Surface Treatment and Finish

The surface treatment of a vessel is required for any surface that comes in contact with the product. It is imperative that all stainless steel surfaces are treated and cleaned in a way that prevents corrosion under the operating conditions. Stainless steels are corrosion resistant due to the formation of a microscopically thin, invisible chromium oxide layer, which occurs on clean metal and polished surfaces only. The three main surface treatment methods used are mechanical, chemical, and electrochemical.

Mechanical Surface Treatment: It is possible to improve the surface quality of steel parts in contact with the product by means of mechanical treatment. The surface finish qualities of the vessel exterior are governed more by aesthetic rather than functional attributes. The quality and smoothness of the mechanically treated surfaces are defined by values in terms of arithmetic mean roughness, Ra. Minimal surface qualities of Ra ~0.6 |im (220 grit) are generally accepted and approved in biotechnology. The finest polish or abrasive belt (400 grit) can be used to achieve smoothness values of Ra 0.28-0.34 | m. The best possible smoothness values are achieved with steel grades, SS 304L and SS 316L.

Chemical surface treatment: The two main types of chemical surface treatment are cauterization and passivation. Cauterization is the dissolution of the flaws on the vessel surface with acid mixtures, such as 15-25% (v/v) HNO3, and 1-8% (v/v) HF, for steel with chromium content above 15.5%. Surface imperfections in the interior of vessel prevent the formation a perfect passive layer. The impurities that require cauterization may be interior surfaces with oxidation tints, welding slag residues, and fine scales or overlaps generated during the working process.

Passivation is used either after cauterization or as a final treatment of ground, brushed, or polished steels with special surface structures. A natural passive layer is invariably formed when stainless steel is exposed to air. Artificial passivation with dilute nitric acid is frequently used for corrosion resistance at critical condition. The oxidizing effect of nitric acid accelerates the formation of a dense passive layer. Reports on passivation show that organic acid chelating agents can produce a more long lasting passive layer (199).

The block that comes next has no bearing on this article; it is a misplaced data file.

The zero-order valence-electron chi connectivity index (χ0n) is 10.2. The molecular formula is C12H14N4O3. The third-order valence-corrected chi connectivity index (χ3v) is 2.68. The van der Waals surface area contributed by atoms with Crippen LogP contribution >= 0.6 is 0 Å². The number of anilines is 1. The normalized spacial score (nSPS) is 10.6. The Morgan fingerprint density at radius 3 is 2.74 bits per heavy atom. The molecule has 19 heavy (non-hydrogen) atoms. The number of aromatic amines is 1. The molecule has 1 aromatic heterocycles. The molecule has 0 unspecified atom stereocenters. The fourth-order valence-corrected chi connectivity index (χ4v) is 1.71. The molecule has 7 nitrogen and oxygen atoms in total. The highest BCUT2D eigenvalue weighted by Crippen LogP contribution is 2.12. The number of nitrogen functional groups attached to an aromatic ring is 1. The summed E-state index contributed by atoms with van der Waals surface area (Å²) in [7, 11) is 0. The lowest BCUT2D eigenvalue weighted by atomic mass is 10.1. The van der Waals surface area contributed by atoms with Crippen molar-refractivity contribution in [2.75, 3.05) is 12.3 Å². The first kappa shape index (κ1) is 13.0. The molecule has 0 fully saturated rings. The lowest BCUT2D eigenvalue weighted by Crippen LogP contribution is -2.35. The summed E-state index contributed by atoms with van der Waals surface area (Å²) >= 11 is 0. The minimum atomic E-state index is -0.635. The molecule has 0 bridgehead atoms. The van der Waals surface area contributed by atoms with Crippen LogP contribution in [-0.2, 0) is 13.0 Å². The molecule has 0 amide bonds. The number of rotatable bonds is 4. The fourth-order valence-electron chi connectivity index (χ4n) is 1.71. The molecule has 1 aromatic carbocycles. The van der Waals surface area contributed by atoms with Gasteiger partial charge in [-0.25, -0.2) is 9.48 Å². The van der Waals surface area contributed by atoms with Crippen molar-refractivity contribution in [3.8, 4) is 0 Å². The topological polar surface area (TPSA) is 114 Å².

Electrochemical surface treatment: Electropolishing, or mirror polishing, is an electrochemical treatment which smoothes and polishes rough, dull surfaces. The vessel is immersed in an electrolyte and serves as an anode. The quality of the mirror polishing depends mainly on the source material and its mechanical pretreatment. Vessels with good Ra values may sometimes have microscopic surface roughness, which can be smoothed electrolytically. However, there is likelihood that existing imperfections on the material surface may be accentuated after mirror polishing. An electropolished (EP) vessel requires polishing to 320 grit. Finishes commonly used are shown in Table 3.8.

Inspection of Surface Treatment: The quality of the surface and welds after surface treatments are checked with following methods:

1. Visual inspection

2. Detection of ferric contaminations with the ferroxly test

3. Palladium testing to check the surface passivation

4. Detection detergent residues

5. Detection of chloride or sulfur contamination

6. Detection of pickling damage

7. Scanning needle electronic surface measurement

Table 3.8

Finish represented in Grit and Microns

Table 3.8

Finish represented in Grit and Microns

Grit Designation

Microns (|lm)

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